Adele, 21

Kevin O'Donnell

By Kevin O'Donnell

on 02.15.11 in Reviews

When she released her debut album 19 in 2009, Adele established herself as one of pop’s best new voices, delivering torchy, soul-steeped tunes that appealed to both suburban moms turned off by Amy Winehouse‘s outsized, afoul-of-the-law persona and heartbroken teenage girls who repurposed her uplifting lyrics for Facebook status updates.

She’s been through hell and more heartbreak – and lived to tell about it

Adele’s global success should’ve resulted in a second album about coping with the pratfalls of success. Instead, the girl sounds like she’s been through hell and more heartbreak – and lived to tell about it. But what a boon for her music: 21 is one of the most tuneful pop records of the year, and while the 22-year-old has said in interviews that she found inspiration in contemporary Nashville pop, 21 borrows liberally from every great American music tradition, from Motown and Tin Pan Alley to ’70s AM Gold and R&B.



21‘s best tracks find Adele coping with broken relationships and the damaged psyches of dudes who’ve done her wrong. Lead single “Rolling in the Deep” plays like the catchiest girl-group tune the Supremes never recorded, with Adele vowing revenge – “There’s a fire starting in my heart/ Reaching a fever pitch, and it’s bringing me out the dark” – over thunderous handclaps, thudding pianos and gospel backing vocals. “I’ll Be Waiting” is even hotter: Adele makes her finest Dusty in Memphis soul moves over sexed-up horn stabs and a choogling piano-drum-bass groove.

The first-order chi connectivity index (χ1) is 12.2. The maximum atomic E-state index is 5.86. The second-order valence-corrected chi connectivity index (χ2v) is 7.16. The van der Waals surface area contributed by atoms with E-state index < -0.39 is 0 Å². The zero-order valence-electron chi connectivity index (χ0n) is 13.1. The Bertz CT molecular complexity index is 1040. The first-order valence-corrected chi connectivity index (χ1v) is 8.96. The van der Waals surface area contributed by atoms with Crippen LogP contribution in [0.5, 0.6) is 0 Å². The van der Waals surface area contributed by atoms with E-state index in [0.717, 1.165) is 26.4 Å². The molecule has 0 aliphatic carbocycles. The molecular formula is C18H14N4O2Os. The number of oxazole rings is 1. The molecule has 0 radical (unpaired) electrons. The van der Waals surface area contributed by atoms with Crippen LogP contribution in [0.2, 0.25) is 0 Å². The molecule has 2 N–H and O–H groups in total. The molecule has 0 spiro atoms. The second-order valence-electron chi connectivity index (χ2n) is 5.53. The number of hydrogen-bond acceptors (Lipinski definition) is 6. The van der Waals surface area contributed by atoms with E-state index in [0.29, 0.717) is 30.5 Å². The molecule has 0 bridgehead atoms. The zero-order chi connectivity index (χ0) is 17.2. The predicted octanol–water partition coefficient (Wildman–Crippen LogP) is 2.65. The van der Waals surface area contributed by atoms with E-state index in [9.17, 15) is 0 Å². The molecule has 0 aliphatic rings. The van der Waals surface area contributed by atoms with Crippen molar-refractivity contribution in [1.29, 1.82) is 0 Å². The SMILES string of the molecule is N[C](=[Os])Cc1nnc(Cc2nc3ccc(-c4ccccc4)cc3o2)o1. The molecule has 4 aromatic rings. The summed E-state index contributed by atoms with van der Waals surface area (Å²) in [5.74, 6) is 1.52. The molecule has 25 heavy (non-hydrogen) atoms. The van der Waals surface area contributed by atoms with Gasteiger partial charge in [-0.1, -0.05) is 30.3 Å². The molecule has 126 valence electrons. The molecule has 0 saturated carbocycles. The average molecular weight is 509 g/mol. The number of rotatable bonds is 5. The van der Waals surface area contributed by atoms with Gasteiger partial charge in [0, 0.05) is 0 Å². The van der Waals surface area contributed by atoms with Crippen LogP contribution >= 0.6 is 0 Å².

Adele hired a host of producers to helpthe album, among them Rick Rubin, OneRepublic’s Ryan Tedder and Paul Epworth, and 21 occasionally suffers from too many cooks in the studio. (The Tedder-produced, string-soaked ballad “Turning Tables” sounds like a second-rate version of her breakout single “Chasing Pavements,” while “Don’t You Remember” hews too closely to the Whitney Houston playbook: mournful verse, big chorus, bigger bridge…aaaaand key change!) But Adele’s booming, gale-force pipes and her convincing tales of heartbreak make 21 such a pleasurable listen. Is it mean to hope she never finds a guy who treats her right?